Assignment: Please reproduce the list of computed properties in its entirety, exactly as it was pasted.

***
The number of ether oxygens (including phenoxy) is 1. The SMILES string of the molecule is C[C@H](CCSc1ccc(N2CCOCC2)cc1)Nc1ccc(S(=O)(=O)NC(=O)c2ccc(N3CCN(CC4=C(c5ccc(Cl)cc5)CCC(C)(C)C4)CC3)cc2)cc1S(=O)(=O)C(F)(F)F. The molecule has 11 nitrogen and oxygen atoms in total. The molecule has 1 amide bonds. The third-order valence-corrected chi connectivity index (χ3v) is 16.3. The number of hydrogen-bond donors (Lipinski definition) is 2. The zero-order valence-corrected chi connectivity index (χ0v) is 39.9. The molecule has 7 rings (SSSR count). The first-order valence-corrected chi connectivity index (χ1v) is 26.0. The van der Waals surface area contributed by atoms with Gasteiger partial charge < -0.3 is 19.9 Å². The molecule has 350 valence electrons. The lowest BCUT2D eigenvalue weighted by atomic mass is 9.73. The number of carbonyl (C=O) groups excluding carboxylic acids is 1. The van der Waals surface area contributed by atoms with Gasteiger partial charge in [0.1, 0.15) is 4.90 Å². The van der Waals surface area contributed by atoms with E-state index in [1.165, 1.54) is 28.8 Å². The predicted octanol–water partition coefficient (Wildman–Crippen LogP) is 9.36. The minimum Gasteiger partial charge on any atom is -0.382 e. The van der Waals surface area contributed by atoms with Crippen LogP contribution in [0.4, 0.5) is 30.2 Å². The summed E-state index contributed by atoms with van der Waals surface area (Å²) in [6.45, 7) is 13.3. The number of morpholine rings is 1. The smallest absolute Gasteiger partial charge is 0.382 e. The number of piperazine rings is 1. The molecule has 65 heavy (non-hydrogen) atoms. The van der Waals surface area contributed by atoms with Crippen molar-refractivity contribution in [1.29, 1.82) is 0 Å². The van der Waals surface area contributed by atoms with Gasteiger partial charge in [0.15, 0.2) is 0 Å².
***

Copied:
The number of ether oxygens (including phenoxy) is 1. The SMILES string of the molecule is C[C@H](CCSc1ccc(N2CCOCC2)cc1)Nc1ccc(S(=O)(=O)NC(=O)c2ccc(N3CCN(CC4=C(c5ccc(Cl)cc5)CCC(C)(C)C4)CC3)cc2)cc1S(=O)(=O)C(F)(F)F. The molecule has 11 nitrogen and oxygen atoms in total. The molecule has 1 amide bonds. The third-order valence-corrected chi connectivity index (χ3v) is 16.3. The number of hydrogen-bond donors (Lipinski definition) is 2. The zero-order valence-corrected chi connectivity index (χ0v) is 39.9. The molecule has 7 rings (SSSR count). The first-order valence-corrected chi connectivity index (χ1v) is 26.0. The van der Waals surface area contributed by atoms with Gasteiger partial charge < -0.3 is 19.9 Å². The molecule has 350 valence electrons. The lowest BCUT2D eigenvalue weighted by atomic mass is 9.73. The number of carbonyl (C=O) groups excluding carboxylic acids is 1. The van der Waals surface area contributed by atoms with Gasteiger partial charge in [0.1, 0.15) is 4.90 Å². The van der Waals surface area contributed by atoms with E-state index in [1.165, 1.54) is 28.8 Å². The predicted octanol–water partition coefficient (Wildman–Crippen LogP) is 9.36. The minimum Gasteiger partial charge on any atom is -0.382 e. The van der Waals surface area contributed by atoms with Crippen LogP contribution in [0.4, 0.5) is 30.2 Å². The summed E-state index contributed by atoms with van der Waals surface area (Å²) in [6.45, 7) is 13.3. The number of morpholine rings is 1. The smallest absolute Gasteiger partial charge is 0.382 e. The number of piperazine rings is 1. The molecule has 65 heavy (non-hydrogen) atoms. The van der Waals surface area contributed by atoms with Crippen molar-refractivity contribution in [1.29, 1.82) is 0 Å². The van der Waals surface area contributed by atoms with Gasteiger partial charge in [0.15, 0.2) is 0 Å².